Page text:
Meerkat Musings

Film Reviews: Batman vs Superman: Dawn of Justice (Spoilers!)

Film Reviews: Batman vs Superman: Dawn of Justice (Spoilers!)


Last night, with a rare ‘just the two of us’ moment on our hands, my wife and I took a trip to the cinema to take advantage of Cheap Tuesdays and enjoy a film. The offering? Batman vs Superman!

Following on from 2013’s Man of Steel, BvS is the continuation of DC Comics effort to create a shared universe (in much the same fashion as Marvel). It remains to be seen if DC will have the same success as Marvel, but on the strength of BvS, they have a fair chance. The film is pretty entertaining and clearly well made – but there are issues.

Be warned, if you want to avoid major spoilers, I suggest you stop reading round about now.

Final warning.

If you’re still here, I can assume you’ve either seen the film or don’t care if it gets spoiled for you. Don’t come crying if you read something you didn’t want to know.

First, the bad: at 153 minutes this is a long film, and if you’re seeing it with kids (another issue I’ll come to in a mo), they may get fidgety after a while. I couldn’t help but feel they could have trimmed some fat off the movie and not lost anything of the story. In particular, the dream sequence involving Batman fighting minions of Superman in a desolate future could have been lost – we were already aware by that point of Bruce Wayne’s anger towards Superman, and the weird ‘message from the future’ moment didn’t make much sense in the context of anything else.

This is also a very dark film. It carries a 12A certificate (as did Man of Steel, and as do all the MCU films thus far), but it pushes the envelope of that quite hard. The final fight with Doomsday is brutal and I’m not sure if younger kids would get through that without nightmares. I can understand that the core audience might want a more ‘grown-up’ approach, especially in light of how generally light-hearted the Marvel films are (DC films tend to be a bit grittier), but BvS straddles the fence and really needed to make a decision as to just how grown up it wanted to be. Suicide Squad will (judging from the trailer) push the envelope even harder – are DC brave enough to make it a 15?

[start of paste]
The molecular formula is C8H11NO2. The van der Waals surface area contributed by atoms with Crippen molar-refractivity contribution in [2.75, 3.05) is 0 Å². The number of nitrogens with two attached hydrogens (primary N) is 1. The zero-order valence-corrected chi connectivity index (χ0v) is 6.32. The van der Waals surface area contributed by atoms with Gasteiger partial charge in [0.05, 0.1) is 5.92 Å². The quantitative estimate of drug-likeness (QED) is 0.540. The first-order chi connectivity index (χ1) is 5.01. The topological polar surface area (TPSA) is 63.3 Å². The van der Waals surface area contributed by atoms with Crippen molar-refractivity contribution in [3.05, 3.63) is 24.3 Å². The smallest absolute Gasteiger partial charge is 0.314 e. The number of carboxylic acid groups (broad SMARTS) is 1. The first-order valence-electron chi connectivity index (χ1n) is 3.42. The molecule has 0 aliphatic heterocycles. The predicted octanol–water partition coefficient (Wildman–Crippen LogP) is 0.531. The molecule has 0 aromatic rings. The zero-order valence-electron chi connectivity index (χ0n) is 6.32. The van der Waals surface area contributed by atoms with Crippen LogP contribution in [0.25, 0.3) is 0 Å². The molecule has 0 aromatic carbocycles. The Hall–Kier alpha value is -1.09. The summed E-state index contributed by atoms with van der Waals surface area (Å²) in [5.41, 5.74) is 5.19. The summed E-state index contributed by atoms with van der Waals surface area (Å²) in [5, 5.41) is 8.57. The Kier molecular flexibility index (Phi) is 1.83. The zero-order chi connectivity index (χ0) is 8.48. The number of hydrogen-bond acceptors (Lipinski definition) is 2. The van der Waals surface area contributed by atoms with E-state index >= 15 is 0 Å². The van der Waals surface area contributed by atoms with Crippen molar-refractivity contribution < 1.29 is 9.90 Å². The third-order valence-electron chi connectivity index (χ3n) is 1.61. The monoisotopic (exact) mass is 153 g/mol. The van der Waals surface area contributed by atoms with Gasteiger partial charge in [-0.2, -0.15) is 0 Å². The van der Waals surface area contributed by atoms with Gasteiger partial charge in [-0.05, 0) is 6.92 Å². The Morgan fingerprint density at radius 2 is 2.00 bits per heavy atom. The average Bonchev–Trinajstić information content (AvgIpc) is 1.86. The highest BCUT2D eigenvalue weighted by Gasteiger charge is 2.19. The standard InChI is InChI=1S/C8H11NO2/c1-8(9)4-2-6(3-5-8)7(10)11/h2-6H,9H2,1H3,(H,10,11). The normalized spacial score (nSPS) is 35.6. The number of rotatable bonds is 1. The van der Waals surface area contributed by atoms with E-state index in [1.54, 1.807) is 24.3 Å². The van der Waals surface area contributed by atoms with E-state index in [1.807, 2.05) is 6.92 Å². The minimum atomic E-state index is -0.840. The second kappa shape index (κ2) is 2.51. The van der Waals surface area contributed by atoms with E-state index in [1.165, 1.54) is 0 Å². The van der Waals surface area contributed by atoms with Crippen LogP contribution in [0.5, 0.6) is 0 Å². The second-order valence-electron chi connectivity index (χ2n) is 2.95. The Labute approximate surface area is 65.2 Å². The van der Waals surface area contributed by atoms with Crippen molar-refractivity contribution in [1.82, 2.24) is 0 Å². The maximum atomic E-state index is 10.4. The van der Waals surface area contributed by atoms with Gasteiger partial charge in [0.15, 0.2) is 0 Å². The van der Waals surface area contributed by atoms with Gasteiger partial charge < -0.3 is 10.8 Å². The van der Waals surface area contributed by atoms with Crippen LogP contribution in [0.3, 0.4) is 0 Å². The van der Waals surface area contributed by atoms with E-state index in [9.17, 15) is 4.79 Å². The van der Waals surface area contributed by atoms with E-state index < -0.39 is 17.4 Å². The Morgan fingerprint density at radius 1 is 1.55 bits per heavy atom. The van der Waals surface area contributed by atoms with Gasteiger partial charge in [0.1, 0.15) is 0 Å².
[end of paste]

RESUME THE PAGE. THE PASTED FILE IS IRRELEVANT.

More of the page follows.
That all being said, Ben Affleck gives a solid performance as an older, slightly world-weary Batman. He’s disillusioned with dealing with run of the mill criminals, angry with Superman for the events of Man of Steel, and losing a little of himself in the process. Whereas Bale’s Batman had one rule (to not kill), Affleck’s Batman is fully prepared to, or at the very least isn’t afraid to expose his enemies to fatal situations.

Jeremy Irons does a reasonable job with Alfred, who tries to act as a conscience for Bruce. Beyond this, there’s not a lot for him to do.

Henry Cavill reprises his role as Superman and in BvS has to face up to his status as both an object of fear and an object of worship. He is trying to find an identity for himself – for all his great power, he cannot find peace (made all the tougher with Batman gunning for him).

Jesse Einsberg steals the show as Lex Luthor . His performance is excellent, with Luthor being just the wrong side of maniacal. He is full of nervous energy, and is also a genius – a dangerous mix – and he is something of a manipulative sadist too. I hope he gets some screen time with Jared Leto’s Joker!

Gal Gadot is Wonder Woman and frankly, her character is underused. I know this is Batman vs Superman, but there’s not really a lot for her to do other than look pretty and fight, which seems like a wasted opportunity.

Amy Adams is back as inquisitive journalist Lois Lane, who pokes around into the business of Lex Luthor and tries to keep Clarke Kent focused and grounded. Adams is an underrated actress who in my view deserves more credit than she gets, and she does a good job here.

One final thought (and major spoiler).

Superman apparently dies. His death is an act of final heroism to stop Doomsday, and the catalyst for Bruce to try and unite the heroes of the world. The very final scene (after much grieving and mourning) hints he may still be alive, which is a little contrived and also blatantly obvious – the writers are unlikely to kill a key character in the Justice League in the very first ensemble film they make!

So all in all, it’s an entertaining film. It’s not one I’d take young kids to, and it wouldn’t hurt to be a little shorter, but it would be worth another watch. There’s more to come from the DCU, and it should offer an intriguing counterpoint to the style of the MCU. I look forward to see what’s next!

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